turbine generators to serve native electric load customers in the Duke           save-a-watt, have been filed with various state commissions over the
Energy Carolinas, Duke Energy Indiana and Duke Energy Kentucky                   past several years.
service territories. The natural gas procurement strategy is to contract               Save-a-watt was approved by the PUCO on December 17,
with one or several suppliers who buy spot market natural gas                    2008, in conjunction with the ESP, and Duke Energy Ohio began
supplies along with firm or interruptible interstate pipeline transporta-        offering programs and billing a rate rider effective January 1, 2009.
tion capacity for deliveries to the site. This strategy allows for               Save-a-watt is approved to continue through December 31, 2011.
competitive pricing, flexibility of delivery, and reliable natural gas                 On February 26, 2009, the NCUC approved Duke Energy
supplies to each of the natural gas plants. Many of the natural gas              Carolinas’ energy efficiency programs and authorized Duke Energy
plants can be served by several supply zones and multiple pipelines.             Carolinas to implement its rate rider pending approval of a final
      Duke Energy Indiana hedges a percentage of its winter and                  compensation mechanism by the NCUC. Duke Energy Carolinas
summer expected native gas burn from Indiana gas turbine units                   began offering energy conservation programs to North Carolina retail
using financial swaps tied to the New York Mercantile Exchange                   customers and billing a conservation-program only rider on June 1,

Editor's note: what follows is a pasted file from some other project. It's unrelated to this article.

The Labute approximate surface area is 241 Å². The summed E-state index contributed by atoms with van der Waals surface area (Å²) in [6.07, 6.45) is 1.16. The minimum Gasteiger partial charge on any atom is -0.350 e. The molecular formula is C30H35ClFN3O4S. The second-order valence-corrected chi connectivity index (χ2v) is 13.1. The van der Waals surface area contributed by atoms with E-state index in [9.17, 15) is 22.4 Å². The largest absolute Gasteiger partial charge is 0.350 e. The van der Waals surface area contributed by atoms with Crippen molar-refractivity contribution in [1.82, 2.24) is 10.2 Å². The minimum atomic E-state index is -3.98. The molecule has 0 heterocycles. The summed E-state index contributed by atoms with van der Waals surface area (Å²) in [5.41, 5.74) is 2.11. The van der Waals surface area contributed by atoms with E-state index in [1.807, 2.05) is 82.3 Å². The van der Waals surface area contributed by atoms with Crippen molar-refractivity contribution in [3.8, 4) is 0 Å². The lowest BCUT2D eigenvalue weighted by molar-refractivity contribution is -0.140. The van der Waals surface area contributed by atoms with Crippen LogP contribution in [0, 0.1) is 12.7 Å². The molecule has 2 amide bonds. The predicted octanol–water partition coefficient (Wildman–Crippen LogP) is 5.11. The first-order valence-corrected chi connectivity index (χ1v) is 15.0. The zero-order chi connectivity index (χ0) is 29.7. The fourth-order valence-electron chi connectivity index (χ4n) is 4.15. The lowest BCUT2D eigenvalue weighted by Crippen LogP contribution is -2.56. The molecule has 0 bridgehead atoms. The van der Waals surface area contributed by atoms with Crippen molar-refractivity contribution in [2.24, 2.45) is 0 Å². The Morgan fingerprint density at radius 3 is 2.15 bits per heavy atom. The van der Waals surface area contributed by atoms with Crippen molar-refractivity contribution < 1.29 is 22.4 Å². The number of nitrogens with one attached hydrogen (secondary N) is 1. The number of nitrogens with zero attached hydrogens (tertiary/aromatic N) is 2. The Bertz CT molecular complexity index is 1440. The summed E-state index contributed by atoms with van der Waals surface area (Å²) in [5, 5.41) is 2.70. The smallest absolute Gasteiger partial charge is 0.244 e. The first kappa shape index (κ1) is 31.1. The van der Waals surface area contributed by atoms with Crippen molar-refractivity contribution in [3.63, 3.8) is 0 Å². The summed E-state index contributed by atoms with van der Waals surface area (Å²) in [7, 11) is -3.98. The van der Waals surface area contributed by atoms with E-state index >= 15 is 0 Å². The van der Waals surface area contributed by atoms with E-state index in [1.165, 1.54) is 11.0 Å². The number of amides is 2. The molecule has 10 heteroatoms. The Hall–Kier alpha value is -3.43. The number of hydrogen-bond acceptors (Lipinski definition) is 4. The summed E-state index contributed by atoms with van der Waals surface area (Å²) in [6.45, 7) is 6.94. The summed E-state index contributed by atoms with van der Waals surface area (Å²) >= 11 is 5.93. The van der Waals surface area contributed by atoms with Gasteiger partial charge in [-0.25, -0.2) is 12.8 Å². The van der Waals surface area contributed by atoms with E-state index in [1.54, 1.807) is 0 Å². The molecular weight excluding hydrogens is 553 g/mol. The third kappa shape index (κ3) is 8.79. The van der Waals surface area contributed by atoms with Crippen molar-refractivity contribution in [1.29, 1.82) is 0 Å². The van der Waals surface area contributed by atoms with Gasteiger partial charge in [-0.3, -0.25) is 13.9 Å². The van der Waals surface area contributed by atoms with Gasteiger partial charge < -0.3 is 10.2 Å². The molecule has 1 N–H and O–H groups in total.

(NYMEX)-Henry Hub natural gas futures.                                           2009. In October 2009, Duke Energy Carolinas also began offering

DUKE ENERGY CORPORATION / 2009 FORM 10-K                                    12
PART I


demand response programs in North Carolina. On December 14,                         a reduction in costs associated with the adoption of a new deprecia-
2009, the NCUC approved the save-a-watt compensation model                          tion study. An evidentiary hearing was held on June 29, 2009. On
and, effective January 1, 2010, Duke Energy Carolinas began billing                 November 4, 2009, the IURC issued an order that rejected the
a rate rider reflecting both conservation and demand response                       settlement agreement as incomplete and not in the public interest.
programs. The save-a-watt programs and compensation approach in                     The IURC cited a lack of defined benefits of the programs and
North Carolina are approved through December 31, 2013.                              encouraged the parties to continue the collaborative process outlined
       Duke Energy Carolinas began offering demand response and                     in the settlement or to consider smaller scale pilots or phased-in
conservation programs to South Carolina retail customers effective                  options. The IURC required the parties to present a procedural
June 1, 2009. On January 20, 2010, the PSCSC approved a                             schedule within 10 days to address the underlying relief requested in
save-a-watt rider for Duke Energy Carolinas’ energy efficiency                      the cause, and to supplement the record to address issues regarding
programs. Duke Energy Carolinas began billing this rider to retail                  the American Recovery and Reinvestment Act (the Stimulus Bill)
customers February 1, 2010. The save-a-watt programs and                            funding recently awarded by the DOE. Duke Energy Indiana is